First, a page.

May 2, 2018 / 6:13 PM / 6 months ago

Apple services segment faces margin, competitive challenges

(This version of the story corrects name of firm in paragraph 6 to TECHnalysis Research from TechAnalysis Research)

FILE PHOTO - An Apple logo hangs above the entrance to the Apple store on 5th Avenue in the Manhattan borough of New York City, July 21, 2015. REUTERS/Mike Segar/File Photo

By Stephen Nellis

(Reuters) - Apple Inc is betting on services such as app downloads and music subscriptions to help drive growth as the cell phone market matures, but the company faces tough competitors and potentially low profit margins in some of its target areas.

Investors support Apple’s effort to look beyond its signature product, the iPhone, for growth. A 31 percent increase in services revenue to $9.2 billion was a bright spot in earnings reported on Tuesday, lifting overall gross margins as well as sales, the company said.

Apple subscribers, who include customers paying for third-party apps on iPhones, rose 100 million in the last year to 270 million.

But profitability varies widely among service offerings, and some businesses appear to have lower profit margins than the 38.3 percent company-wide figure Apple reported.

The App Store and iCloud storage are similar to high-margin software businesses while entertainment, such as Apple Music and a nascent video business, are similar to lower-margin media businesses.

“Some of these services are for sure going to have much lower margins” than Apple’s core hardware business, said Bob O’Donnell of TECHnalysis Research.

Apple’s music effort likely “can’t be dramatically different from Spotify or Pandora or any of those companies. My guess is the next few Apple services aren’t going to be investment-light services, with content being the preeminent example.”

Chief Financial Officer Luca Maestri said he expects services to boost margins but allowed for uncertainties due to product mix.

“As we’re able to grow the services business, that should provide a positive (to margins), a tailwind,” Maestri said in an interview. “At the same time, within the services portfolio that we have, we have services that have different levels of profitability, so we also need to take into account the mix of services we’re going to be selling.”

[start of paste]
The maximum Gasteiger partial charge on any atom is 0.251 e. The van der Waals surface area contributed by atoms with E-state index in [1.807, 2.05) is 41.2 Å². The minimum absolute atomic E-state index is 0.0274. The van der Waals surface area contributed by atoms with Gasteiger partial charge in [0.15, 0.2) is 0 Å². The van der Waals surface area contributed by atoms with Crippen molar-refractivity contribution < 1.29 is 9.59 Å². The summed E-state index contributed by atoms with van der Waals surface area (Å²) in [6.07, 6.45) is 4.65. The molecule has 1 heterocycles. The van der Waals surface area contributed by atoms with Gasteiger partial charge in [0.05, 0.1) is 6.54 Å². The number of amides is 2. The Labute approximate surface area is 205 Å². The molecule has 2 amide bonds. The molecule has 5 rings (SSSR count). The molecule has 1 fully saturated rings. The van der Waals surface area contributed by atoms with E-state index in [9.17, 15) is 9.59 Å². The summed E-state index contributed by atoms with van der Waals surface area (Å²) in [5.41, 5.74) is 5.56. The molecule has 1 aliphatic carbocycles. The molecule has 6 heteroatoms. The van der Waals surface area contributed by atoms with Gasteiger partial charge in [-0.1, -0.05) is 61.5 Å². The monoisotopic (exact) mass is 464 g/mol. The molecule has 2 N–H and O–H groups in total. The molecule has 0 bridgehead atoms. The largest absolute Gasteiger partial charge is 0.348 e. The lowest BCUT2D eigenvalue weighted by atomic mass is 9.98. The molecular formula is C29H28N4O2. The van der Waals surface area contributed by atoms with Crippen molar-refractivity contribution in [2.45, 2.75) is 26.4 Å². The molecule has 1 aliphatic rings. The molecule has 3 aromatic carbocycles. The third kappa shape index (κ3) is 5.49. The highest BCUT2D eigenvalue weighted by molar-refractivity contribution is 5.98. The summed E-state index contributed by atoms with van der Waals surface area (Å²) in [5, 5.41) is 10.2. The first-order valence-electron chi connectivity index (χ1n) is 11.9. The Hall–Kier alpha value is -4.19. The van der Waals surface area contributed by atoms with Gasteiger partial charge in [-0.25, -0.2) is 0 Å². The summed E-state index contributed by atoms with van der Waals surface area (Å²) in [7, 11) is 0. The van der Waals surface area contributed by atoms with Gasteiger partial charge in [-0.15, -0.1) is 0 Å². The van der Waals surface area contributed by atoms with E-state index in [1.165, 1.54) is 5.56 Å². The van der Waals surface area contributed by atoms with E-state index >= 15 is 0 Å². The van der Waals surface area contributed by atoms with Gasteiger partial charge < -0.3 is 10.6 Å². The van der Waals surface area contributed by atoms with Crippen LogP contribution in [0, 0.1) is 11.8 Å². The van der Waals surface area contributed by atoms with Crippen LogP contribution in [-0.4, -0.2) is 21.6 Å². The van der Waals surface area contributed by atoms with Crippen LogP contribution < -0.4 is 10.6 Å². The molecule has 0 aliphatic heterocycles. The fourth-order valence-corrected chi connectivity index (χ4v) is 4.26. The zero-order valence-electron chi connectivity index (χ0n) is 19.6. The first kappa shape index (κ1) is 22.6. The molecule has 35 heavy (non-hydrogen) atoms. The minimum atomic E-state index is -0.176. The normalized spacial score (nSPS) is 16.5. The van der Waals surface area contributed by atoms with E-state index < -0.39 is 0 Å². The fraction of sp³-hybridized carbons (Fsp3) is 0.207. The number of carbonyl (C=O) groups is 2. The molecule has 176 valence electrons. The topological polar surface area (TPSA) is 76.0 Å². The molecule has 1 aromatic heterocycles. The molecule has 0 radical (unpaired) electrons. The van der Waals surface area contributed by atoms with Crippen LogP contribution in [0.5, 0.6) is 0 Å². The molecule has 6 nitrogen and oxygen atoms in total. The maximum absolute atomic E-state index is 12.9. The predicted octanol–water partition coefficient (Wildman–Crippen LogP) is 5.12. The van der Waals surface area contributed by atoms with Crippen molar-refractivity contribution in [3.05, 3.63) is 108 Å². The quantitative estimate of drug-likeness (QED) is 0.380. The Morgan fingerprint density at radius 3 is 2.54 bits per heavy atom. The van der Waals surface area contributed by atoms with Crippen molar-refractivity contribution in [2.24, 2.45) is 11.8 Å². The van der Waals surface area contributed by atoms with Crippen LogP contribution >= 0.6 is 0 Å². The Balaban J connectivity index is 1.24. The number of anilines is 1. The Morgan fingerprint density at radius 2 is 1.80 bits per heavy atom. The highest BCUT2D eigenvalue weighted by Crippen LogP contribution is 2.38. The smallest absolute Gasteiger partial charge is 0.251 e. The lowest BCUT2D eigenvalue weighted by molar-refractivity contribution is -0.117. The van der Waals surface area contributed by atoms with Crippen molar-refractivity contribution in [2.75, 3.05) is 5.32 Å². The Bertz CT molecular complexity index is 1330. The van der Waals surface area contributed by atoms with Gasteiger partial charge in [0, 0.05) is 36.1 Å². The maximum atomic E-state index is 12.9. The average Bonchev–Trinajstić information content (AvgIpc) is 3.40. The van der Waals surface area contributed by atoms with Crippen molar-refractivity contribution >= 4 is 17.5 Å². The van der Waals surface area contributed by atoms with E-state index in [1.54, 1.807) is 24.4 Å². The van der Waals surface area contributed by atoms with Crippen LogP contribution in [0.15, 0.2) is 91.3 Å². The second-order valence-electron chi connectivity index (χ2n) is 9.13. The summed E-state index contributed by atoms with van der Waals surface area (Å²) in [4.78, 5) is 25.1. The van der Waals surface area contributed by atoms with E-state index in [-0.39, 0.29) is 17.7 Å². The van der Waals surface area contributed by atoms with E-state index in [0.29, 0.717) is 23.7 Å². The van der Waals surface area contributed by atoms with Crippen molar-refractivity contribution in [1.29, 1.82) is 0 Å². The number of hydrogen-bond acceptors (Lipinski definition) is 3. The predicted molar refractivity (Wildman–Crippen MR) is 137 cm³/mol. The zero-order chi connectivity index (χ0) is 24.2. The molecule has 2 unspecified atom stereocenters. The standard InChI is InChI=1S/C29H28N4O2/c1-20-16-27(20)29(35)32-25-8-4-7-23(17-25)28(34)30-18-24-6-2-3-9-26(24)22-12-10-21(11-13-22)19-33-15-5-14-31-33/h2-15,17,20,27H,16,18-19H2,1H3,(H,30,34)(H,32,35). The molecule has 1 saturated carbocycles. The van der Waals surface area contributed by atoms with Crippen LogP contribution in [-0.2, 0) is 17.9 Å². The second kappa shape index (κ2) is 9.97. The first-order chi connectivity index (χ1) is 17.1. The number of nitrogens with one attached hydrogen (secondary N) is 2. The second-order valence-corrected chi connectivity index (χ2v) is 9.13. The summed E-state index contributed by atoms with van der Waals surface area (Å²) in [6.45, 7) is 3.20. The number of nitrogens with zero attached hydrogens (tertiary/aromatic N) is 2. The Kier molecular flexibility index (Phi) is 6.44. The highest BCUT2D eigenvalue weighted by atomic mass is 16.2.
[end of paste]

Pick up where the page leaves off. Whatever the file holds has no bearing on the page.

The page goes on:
The App Store is the largest component of the services segment, Maestri told Reuters. Apple receives 30 percent of the price of one-time app purchases and purchases made within apps, such as items in video games, and 15 percent of App Store subscriptions to services like Netflix Inc after a year.

That is a high-margin business, but the company has been in it for a decade.

“App revenue probably hasn’t peaked, but it isn’t the long-term future either,” said Julie Ask, an analyst with Forrester Research.

Apple’s iCloud online storage business revenue rose 50 percent in the most recent quarter, likely with high margins. Dropbox Inc, for example, had gross margins of 68 percent in 2017 when excluding stock compensation costs.

CHALLENGES IN ENTERTAINMENT

Entertainment, though, is a tougher business where Apple may have to spend substantially to compete with entrenched rivals.

Apple has an installed base of 1.3 billion gadgets, but many play competitors’ entertainment.

Apple’s servicers could be “hard to grow in the face of the competitive monsters who have more history and deeper relationships with services customers,” said Erik Gordon, a professor at the University of Michigan Ross School of Business.

Apple Music has grown rapidly to 40 million paid users and 8 million trial users since launching in 2015, but its chief rival, Spotify Technology SA, had gross margins of 20 percent for 2017, due to the cost of music rights.

And Apple plans to spend $1 billion developing original video content, although it doesn’t charge for its shows on its Apple TV device. Netflix’s so-called “contribution margin” for its streaming business - the metric the company uses to gauge margins on that segment - was 37 percent in 2017.

“Look at what Netflix and Amazon are doing. Those guys are spending hundreds of millions if not billions of dollars on content,” O’Donnell said.

Reporting by Stephen Nellis; editing by Peter Henderson and Cynthia Osterman

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